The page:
Odiase is one of two valedictorians at Fisk University, a historically black college in Nashville, Tennessee.
As a five-year-old school girl in Houma, Louisiana, Quvenzhané Wallis probably didn’t expect she’d be acting in a critically-acclaimed film at age six. But when a family friend saw an audition poster for “Beasts of The Southern Wild” in the library, Wallis threw her hat in the ring.
Her co-star Dwight Henry is also a newcomer to acting. He runs a bakery in New Orleans that happened to be across the street from where auditions for the film were being held.
The two are now getting critical acclaim for their roles in the independent Louisiana film, which has picked up major awards at both Sundance and the Cannes Film Festival.
“It has a fresh energy, a fresh way of looking at how to tell a story on film,” said Ty Burr, film critic of the Boston Globe. He says it may be the best film he has ever seen at Sundance.
Wallis plays a 6-year-old named Hushpuppy, who lives with her father, played by Henry, in “the Bathtub,” a rag-tag community of trailers and shacks in the Louisiana Bayou.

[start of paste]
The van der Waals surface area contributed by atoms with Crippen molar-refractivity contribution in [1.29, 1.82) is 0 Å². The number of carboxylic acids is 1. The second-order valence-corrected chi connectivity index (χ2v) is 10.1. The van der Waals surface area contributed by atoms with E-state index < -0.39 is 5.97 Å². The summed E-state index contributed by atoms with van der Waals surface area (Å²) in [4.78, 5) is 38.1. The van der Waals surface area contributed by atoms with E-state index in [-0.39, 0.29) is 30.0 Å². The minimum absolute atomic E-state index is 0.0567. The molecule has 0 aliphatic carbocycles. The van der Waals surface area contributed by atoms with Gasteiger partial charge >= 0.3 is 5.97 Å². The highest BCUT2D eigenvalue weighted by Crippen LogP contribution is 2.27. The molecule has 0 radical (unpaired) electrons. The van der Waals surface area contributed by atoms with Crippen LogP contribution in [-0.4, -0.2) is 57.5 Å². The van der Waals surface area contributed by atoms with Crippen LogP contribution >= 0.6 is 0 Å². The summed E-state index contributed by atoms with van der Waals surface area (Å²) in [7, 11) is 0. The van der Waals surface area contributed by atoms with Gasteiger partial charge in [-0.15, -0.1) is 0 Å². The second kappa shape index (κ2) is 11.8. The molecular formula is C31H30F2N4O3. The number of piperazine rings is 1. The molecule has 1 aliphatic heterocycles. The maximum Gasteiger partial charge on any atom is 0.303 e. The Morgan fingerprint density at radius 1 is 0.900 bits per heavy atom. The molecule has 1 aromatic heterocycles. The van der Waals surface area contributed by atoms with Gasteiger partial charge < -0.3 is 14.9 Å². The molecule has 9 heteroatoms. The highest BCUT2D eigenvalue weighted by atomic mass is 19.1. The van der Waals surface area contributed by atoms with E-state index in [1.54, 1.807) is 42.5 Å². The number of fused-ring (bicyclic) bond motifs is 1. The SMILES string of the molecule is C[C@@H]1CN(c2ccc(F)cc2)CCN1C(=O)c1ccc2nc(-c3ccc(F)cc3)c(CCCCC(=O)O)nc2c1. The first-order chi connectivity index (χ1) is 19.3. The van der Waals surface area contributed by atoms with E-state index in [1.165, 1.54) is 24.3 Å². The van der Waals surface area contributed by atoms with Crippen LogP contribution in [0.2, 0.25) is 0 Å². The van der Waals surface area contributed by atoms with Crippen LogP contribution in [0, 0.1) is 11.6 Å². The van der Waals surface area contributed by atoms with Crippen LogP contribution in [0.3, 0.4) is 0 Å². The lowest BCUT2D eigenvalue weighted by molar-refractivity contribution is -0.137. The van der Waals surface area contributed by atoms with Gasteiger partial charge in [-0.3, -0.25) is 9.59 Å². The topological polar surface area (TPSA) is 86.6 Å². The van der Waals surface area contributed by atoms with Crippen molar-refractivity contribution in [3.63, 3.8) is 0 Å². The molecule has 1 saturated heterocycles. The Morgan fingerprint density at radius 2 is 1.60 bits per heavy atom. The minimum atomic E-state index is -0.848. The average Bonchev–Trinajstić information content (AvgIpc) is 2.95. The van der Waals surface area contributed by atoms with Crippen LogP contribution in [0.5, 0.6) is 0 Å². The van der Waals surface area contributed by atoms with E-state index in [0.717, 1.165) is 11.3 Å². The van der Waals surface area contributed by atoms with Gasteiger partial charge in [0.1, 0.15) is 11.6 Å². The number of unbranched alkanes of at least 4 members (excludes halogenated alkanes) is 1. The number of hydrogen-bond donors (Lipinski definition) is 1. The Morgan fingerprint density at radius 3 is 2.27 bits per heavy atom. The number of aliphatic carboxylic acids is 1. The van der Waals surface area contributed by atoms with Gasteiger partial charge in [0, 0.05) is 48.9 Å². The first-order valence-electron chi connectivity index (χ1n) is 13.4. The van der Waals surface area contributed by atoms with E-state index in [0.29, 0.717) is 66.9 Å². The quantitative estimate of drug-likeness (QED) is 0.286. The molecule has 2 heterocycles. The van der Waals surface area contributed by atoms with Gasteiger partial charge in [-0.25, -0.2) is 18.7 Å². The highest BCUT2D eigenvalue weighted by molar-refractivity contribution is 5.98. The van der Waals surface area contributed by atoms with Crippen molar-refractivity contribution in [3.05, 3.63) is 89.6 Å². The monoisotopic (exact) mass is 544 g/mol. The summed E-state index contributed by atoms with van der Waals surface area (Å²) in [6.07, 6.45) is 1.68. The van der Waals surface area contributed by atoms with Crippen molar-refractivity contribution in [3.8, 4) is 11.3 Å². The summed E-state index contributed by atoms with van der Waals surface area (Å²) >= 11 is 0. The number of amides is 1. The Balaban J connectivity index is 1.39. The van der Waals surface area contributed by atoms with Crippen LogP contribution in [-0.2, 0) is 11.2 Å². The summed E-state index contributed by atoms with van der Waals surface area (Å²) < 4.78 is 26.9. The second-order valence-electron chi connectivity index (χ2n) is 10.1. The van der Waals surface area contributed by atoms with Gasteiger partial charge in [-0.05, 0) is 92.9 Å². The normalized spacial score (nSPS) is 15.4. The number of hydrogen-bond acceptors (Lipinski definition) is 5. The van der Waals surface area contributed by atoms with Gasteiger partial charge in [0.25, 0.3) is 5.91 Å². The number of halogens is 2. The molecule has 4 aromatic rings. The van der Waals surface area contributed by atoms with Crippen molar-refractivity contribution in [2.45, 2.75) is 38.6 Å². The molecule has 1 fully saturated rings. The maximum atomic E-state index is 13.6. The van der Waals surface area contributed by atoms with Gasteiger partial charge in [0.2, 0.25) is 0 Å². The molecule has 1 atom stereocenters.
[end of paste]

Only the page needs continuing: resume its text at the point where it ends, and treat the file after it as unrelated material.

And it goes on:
Wallis told Here & Now‘s Emiko Tamagawa that the character’s relationship with her father is a driving force in her life.
“She lives with her father, follows her father’s footsteps and does anything she can to do whatever she gots to do for her father,” she said.
The strength of the on-screen relationship came naturally to the two, who almost instantly had an easy rapport.
“I have a daughter her age, and I know how to interact with a child, I know when my daughter [is] angry at me for whatever reason, I know what to do to make her happy,” Henry said.
When Henry auditioned for the part, he knew exactly how to get on her good side.
“I packed up four boxes of pastries — cookies, buttermilk drops, donuts… and when I walked in that door, I put a big ole smile on my face and I handed them four boxes. She peeped in them boxes, she put that big ole smile on her face and I knew I had the part,” he said.
Since he has taken the part, people have been coming to his bakery asking for autographs. Henry says that he hopes to continue acting, but he knows he will continue running his bakery.
“I’m going back to the bakery because that’s something I’ve been building for the past 13 years to pass onto my kids. I can pass that on, I can’t pass an acting career onto my kids,” he said.